But designing the new product proved highly complex. Dealers had a hard time figuring out how futures on the CDX would be settled, when the index wasn't a physical asset like a security or commodity that could be easily delivered from a seller to a buyer. Also complicated was how a futures contract would be affected if corporate-bond defaults triggered payouts among credit-default swaps in the index.
The challenge is, "how do you create a future on a swap" that on its own "is fairly complicated to begin with?" said Dave Klein, partner at Capital Context, a credit-research firm."
Either way, who made the debt markets so complicated? It is debt, the most important part of finance. Why are stocks, options (equity derivatives - minus total return swaps), and OTC traded penny stocks, easier to trade than leveraged loans, senior secured bonds, mortgage-backed securities, and credit derivatives? Why was it easier for someone to invest in penny stocks than distressed debt or the ABX CDS Index (with unlimited upside and limited downside) for pennies in 2006. It doesn't make any sense. CDSs aren't different from other markets. You can still lose money when buying put options (insurance protection) on a stock, and there are capital requirements. Is there a way for smaller leveraged loans (highest seniority in capital structure), senior secured bonds, MBS, ABS, CMBS, and smaller notional values of credit default swaps, to trade on an exchange for retail consumption? How would that work?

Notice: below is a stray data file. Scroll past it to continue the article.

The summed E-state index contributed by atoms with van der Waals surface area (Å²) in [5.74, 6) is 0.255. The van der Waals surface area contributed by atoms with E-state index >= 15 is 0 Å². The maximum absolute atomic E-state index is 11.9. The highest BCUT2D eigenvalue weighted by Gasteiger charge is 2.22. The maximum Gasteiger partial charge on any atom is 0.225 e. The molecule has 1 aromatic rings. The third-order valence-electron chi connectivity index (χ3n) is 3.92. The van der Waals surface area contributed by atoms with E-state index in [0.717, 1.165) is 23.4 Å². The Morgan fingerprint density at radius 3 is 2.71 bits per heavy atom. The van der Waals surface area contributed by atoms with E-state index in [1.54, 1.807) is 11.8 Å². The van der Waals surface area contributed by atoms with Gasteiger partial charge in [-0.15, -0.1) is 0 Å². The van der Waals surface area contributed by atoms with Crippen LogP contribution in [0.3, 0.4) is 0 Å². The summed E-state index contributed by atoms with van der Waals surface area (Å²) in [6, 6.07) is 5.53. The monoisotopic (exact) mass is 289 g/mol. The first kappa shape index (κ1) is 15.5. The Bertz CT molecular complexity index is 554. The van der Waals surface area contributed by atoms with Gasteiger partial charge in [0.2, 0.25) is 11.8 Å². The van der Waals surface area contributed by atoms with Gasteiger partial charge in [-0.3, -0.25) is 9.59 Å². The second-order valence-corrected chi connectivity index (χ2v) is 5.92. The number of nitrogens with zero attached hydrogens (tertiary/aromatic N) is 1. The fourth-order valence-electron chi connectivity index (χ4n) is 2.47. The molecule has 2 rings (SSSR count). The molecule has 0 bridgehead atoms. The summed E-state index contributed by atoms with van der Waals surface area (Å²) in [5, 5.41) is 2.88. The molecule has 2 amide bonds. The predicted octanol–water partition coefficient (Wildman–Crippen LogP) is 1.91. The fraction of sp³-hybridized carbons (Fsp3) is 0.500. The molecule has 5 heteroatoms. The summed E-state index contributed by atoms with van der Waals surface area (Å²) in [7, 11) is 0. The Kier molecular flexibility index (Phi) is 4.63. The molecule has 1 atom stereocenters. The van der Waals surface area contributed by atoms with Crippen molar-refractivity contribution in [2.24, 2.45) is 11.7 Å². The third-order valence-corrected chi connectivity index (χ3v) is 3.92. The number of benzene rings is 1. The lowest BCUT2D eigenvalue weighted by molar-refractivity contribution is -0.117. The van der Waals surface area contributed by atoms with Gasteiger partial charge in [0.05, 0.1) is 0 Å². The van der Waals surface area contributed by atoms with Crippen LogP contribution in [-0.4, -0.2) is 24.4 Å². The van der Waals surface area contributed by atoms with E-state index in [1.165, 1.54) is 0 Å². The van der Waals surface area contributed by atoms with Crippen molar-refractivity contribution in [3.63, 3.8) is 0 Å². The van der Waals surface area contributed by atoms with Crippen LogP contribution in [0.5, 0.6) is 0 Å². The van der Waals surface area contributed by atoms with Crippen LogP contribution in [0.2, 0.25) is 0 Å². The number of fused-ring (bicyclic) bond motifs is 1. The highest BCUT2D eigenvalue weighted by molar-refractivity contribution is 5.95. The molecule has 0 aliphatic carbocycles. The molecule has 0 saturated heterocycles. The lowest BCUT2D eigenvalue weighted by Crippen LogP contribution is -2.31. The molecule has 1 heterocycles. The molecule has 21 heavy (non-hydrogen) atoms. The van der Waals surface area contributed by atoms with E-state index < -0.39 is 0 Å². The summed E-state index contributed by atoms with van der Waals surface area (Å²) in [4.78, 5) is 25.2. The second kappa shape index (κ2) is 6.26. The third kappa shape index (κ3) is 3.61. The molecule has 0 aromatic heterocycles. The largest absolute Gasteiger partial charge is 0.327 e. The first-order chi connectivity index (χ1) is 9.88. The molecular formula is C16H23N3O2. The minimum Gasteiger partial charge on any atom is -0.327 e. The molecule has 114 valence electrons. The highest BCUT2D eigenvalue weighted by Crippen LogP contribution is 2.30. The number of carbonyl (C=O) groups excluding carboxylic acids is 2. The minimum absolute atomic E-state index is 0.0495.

For transparency purposes though, it's nice that Bloomberg.com has sovereign CDS and a few single-name corporate credit default swap quotes and charts available (delayed) on its site for the public to see. I'm not a credit derivative professional or expert, but I witnessed how shadow OTC markets for loans and mortgages, mortgage-backed securities, asset-backed securities, commercial mortgage-backed securities, credit default swaps, CDOs, and synthetic CDOs (financial suicide bombs), distorted risk in every market, blew up the banks, and would have sent the economy into a depression if the Fed/government didn't bail out the insanity. So, there is obviously a need for efficient market pricing, liquidity, and transparency in the credit and CDS market. The "accredited investor" rule that says investment banks, commercial banks, hedge funds, insurance companies, CDO managers, and high net worth individuals, have the income, equity, and sophistication required to manage the credit market is incorrect, imho. Or it needs to be revised. The funny thing is, these accredited and sophisticated financial institutions were investing in fraud loans at risky mispriced valuations (90% LTV with mispriced appraisals, when the ABX Index was falling like a rock?), packaging these loans into securities, repackaging them into CDOs, playing with the insurance (CDS) that reference these securities, which ended up blowing up their firms and the whole financial system. So, I have a question: who was more accredited and sophisticated with their investment decisions, the homebuyers or loan buyers and packagers? Does someone need to be an accredited investor to buy a house?